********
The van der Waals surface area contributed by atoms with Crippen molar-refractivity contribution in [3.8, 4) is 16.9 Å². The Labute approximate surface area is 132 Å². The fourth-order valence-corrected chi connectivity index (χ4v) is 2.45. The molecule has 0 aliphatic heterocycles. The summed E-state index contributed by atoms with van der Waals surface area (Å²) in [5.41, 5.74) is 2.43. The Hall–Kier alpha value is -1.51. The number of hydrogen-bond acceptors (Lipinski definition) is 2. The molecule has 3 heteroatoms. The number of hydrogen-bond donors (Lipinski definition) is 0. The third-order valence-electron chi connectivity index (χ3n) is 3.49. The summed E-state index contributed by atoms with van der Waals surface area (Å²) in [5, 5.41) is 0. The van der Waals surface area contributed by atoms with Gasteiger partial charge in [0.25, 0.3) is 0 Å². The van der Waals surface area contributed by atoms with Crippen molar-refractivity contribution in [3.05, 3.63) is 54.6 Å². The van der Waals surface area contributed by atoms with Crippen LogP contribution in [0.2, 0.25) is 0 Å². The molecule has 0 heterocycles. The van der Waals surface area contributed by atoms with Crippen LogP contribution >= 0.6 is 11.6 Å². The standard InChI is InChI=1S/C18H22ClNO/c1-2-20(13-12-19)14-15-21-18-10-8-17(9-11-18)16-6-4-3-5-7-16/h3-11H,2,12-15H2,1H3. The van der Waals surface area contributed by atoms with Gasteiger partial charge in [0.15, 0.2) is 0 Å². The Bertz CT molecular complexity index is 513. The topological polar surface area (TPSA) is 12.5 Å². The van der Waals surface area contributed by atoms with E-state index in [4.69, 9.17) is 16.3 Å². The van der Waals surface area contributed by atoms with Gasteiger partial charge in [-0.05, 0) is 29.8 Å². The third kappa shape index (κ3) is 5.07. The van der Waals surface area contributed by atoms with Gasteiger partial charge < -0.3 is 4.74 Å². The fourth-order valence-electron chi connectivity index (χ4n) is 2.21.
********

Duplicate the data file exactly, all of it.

The van der Waals surface area contributed by atoms with Crippen molar-refractivity contribution in [3.8, 4) is 16.9 Å². The Labute approximate surface area is 132 Å². The fourth-order valence-corrected chi connectivity index (χ4v) is 2.45. The molecule has 0 aliphatic heterocycles. The summed E-state index contributed by atoms with van der Waals surface area (Å²) in [5.41, 5.74) is 2.43. The Hall–Kier alpha value is -1.51. The number of hydrogen-bond acceptors (Lipinski definition) is 2. The molecule has 3 heteroatoms. The number of hydrogen-bond donors (Lipinski definition) is 0. The third-order valence-electron chi connectivity index (χ3n) is 3.49. The summed E-state index contributed by atoms with van der Waals surface area (Å²) in [5, 5.41) is 0. The van der Waals surface area contributed by atoms with Gasteiger partial charge in [0.25, 0.3) is 0 Å². The van der Waals surface area contributed by atoms with Crippen molar-refractivity contribution in [3.05, 3.63) is 54.6 Å². The van der Waals surface area contributed by atoms with Crippen LogP contribution in [0.2, 0.25) is 0 Å². The molecule has 0 heterocycles. The van der Waals surface area contributed by atoms with Crippen LogP contribution >= 0.6 is 11.6 Å². The standard InChI is InChI=1S/C18H22ClNO/c1-2-20(13-12-19)14-15-21-18-10-8-17(9-11-18)16-6-4-3-5-7-16/h3-11H,2,12-15H2,1H3. The van der Waals surface area contributed by atoms with Gasteiger partial charge in [0.15, 0.2) is 0 Å². The Bertz CT molecular complexity index is 513. The topological polar surface area (TPSA) is 12.5 Å². The van der Waals surface area contributed by atoms with E-state index in [4.69, 9.17) is 16.3 Å². The van der Waals surface area contributed by atoms with Gasteiger partial charge in [-0.05, 0) is 29.8 Å². The third kappa shape index (κ3) is 5.07. The van der Waals surface area contributed by atoms with Gasteiger partial charge < -0.3 is 4.74 Å². The fourth-order valence-electron chi connectivity index (χ4n) is 2.21.